ANDOVER — An apparent impasse between Andover Code Enforcement Officer Robert Folsom Sr. and businessman Brian Mills on compliance to town laws could be headed to court unless selectmen take action.

Folsom, on behalf of the Planning Board, has been trying to get Mills to comply with site-plan review and permitting laws. At issue is Kate’s Kones, an ice cream parlor operated by brother and sister, Isaac and Kate Mills, at 52 Main St. in the former Marston’s Garage that Brian Mills purchased. He ran a garage business there and initially planned to open a 25- to 29-seat restaurant. At some point, the idea became Brian Mills Garage & Ice Cream Shop.

Kate’s Kones opened on Father’s Day, June 13, 2013.

Folsom said Brian Mills did not go through the site plan review process or get necessary septic system, occupancy and plumbing permits.

Town officials said June 23 that they got a complaint from the Planning Board last year that the business had violated town laws. Folsom was asked to look into the complaint.

On June 23, Folsom gave Isaac Mills a stop-work order for the septic system he said Brian Mills was installing without a permit.

At the July 7 selectmen meeting, Brian Mills provided the board with handouts and rebuttals to Folsom’s statements. He said he has been working in good faith with Folsom to get issues resolved and had to hire another septic system contractor, who arrived two weeks late, delaying compliance.

Not long after Kate’s Kones was shut down by Folsom, Trisha Mills, the owner of Mills Market just up the street, bought Kate’s Kones and moved the business into her store.

At Tuesday night’s selectmen meeting, Brian Mills sat quietly in the audience while Folsom reiterated his June 23 accounting of the process he followed to gain compliance from Mills and provided selectmen with additional documents.

Folsom said there were several businesses that hadn’t gone through the site plan review process and he provided the owners with information so they could comply. He said every one except Kate’s Kones from 52 Main St. had complied.

Folsom said the site plan requires, among other things, a copy of a septic system plan and a copy of the internal plumbing permit.

“We had a complaint they installed sinks without permits,” Folsom said. “We also had complaints there was no site plan review and no plumbing permits.”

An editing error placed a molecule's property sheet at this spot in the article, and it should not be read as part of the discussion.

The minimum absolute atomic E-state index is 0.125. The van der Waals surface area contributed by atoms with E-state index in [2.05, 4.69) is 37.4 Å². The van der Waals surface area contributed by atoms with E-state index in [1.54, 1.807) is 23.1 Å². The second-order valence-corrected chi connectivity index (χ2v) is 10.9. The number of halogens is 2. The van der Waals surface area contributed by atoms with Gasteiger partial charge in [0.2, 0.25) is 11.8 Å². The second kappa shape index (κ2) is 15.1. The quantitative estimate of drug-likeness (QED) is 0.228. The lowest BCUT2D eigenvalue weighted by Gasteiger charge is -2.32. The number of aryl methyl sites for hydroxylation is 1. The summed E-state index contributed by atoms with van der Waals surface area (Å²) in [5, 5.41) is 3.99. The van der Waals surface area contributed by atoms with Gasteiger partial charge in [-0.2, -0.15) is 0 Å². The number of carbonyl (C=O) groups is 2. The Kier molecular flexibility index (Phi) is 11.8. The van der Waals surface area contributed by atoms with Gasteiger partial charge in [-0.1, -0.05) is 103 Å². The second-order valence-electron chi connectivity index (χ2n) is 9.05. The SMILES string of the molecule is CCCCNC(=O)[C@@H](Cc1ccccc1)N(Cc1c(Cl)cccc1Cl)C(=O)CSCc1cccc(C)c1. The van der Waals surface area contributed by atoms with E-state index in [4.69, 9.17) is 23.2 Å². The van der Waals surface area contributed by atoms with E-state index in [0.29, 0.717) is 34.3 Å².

Folsom said he got a copy of Brian Mills’ application to the state for a restaurant and the plan showed the business with a 500-gallon grease trap and 1,500-gallon septic system. Folsom said that plan is not a permit until the owner pays a fee and the plumbing inspector assigns a number to it and the owner must have copies of it.

Folsom said Mills told him he didn’t get a permit and that then code officer John Percival said he didn’t need a permit.

Folsom said Mills told him he put in two 1,500-gallon tanks for the septic system and didn’t put a leach field in.

“Brian’s not an axe murderer,” Folsom said in summation. “He’s not trying to rob businesses. I’m just trying to get him to get a permit.”

Board of Selectmen Chairman Jim Adler said the board would review both men’s documents.

Folsom said selectmen could resolve the matter by overruling him and issuing a consent agreement.

“Everything the Planning Board asked me for, I have complied,” Mills said. “Everything else, you’re going to hear from my attorney.”

Folsom told the board that Mills’ claims that he was issued a license from the state were unfounded. 

“I have spoken with the state and I have not been told by the state that they have given him a license,” Folsom said. “If you want me to back off, I will.”

Selectmen unanimously renewed Folsom’s job designations, such as plumbing inspector, but stopped short of renewing his code officer job. That contract expires at the board’s next meeting Tuesday, July 21, when it will be taken up, Adler said.

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Story edited July 17, 2 p.m.: John Percival said he was the code enforcement officer before Folsom, but not the plumbing inspector.


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